Research design in political science

Date01 September 2017
AuthorBernd Schlipphak
Published date01 September 2017
Research design in political science
Dimiter Toshkov
Palgrave/Macmillan, 2016, 400 pp., £85 (hb), ISBN: 9781137342836
Research, to me, is freedom and fun. Unfortunately, for many students (and some professionals) of political sci-
ence, research is anything but freedom and fun. It is mostly anxiety and boredom(Toshkov 2016, p. xv). With his
Research Design in Political Science, Dimiter Toshkov proposes tools for designing research that seek to make
research exciting for everybody, and he succeeds in doing so in this insightful, well-structured, and concise book.
The book is characterized by precision in language, clarity in thinking and very vivid (and witty) real-world
examples. Yet, some readers eager to implement state-of-the-art research designs might still be somewhat anxious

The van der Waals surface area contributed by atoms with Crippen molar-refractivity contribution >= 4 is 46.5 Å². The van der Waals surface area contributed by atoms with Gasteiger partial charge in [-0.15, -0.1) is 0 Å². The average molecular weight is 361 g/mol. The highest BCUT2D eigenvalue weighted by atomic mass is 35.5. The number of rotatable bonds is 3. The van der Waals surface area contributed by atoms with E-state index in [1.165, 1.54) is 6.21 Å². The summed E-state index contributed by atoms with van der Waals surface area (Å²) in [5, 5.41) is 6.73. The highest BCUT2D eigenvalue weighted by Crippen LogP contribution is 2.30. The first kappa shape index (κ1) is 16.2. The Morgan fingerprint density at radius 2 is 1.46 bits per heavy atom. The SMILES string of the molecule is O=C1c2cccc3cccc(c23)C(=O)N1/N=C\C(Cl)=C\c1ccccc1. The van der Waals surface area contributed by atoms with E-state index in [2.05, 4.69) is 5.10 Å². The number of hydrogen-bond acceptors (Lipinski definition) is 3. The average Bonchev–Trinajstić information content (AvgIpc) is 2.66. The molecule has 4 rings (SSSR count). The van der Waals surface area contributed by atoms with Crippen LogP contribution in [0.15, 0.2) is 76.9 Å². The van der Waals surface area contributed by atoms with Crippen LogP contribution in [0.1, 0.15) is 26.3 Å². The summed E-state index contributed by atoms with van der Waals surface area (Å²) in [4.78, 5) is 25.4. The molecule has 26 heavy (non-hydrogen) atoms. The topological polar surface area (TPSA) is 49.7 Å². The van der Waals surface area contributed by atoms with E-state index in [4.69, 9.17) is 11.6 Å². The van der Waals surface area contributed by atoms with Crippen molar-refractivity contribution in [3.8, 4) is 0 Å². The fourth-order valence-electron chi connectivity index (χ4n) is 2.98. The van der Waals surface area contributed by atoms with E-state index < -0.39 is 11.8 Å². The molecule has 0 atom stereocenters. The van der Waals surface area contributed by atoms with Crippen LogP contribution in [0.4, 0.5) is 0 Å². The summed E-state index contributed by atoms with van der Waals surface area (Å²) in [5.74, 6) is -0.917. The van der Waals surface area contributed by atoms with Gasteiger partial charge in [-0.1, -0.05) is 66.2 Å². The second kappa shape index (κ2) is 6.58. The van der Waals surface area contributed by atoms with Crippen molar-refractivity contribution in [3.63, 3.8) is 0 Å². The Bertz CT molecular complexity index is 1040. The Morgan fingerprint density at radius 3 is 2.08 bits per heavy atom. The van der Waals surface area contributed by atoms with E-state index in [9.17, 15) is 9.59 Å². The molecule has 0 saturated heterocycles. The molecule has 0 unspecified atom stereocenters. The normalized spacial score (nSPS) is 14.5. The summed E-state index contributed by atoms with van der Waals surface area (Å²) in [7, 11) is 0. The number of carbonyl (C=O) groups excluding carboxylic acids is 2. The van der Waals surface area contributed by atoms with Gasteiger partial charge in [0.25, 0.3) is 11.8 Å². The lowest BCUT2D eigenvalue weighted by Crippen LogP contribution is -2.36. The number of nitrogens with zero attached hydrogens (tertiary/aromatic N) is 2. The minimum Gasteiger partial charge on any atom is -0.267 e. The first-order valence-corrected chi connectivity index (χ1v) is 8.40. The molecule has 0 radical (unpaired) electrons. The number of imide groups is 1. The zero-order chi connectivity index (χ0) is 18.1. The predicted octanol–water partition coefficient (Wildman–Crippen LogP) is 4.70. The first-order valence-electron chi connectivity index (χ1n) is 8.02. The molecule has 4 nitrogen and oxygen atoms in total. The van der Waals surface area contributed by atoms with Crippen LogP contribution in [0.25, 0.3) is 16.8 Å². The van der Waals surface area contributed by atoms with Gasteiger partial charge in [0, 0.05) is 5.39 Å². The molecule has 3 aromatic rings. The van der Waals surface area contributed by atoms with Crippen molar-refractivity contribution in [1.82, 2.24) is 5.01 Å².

when it comes to applying their newly acquired knowledge. I will come to the reasons and an idea for changing it at
the end of this review.
Toshkov's masterful book fills an important gap in the literature on political science methodology. While there
is a plethora of introductory books on statistics and on more specific quantitative and qualitative methodologies,
students have so far found little textbook advice when it comes to doing research more generally and choosing
among different research strategies. In contrast to some of the great textbooks on research methods, Toshkov starts
out from the very beginning. In the introduction, he gives pragmatic answers to big questions such as what is
research?,what is science?, and what is political science?Chapters two to four introduce the reader to different
types of research, to the conceptions of theory in political science more generally and in empirical research more
specifically, as well as to the eminent role of concepts, conceptualization and operationalization. Toshkov under-
takes an especially promising and laudable attempt to provide students with a guideline on how to find and specify
research questions. While this is probably the most important step in designing research, very few textbook authors
before him have devoted systematic attention to developing good research questions.

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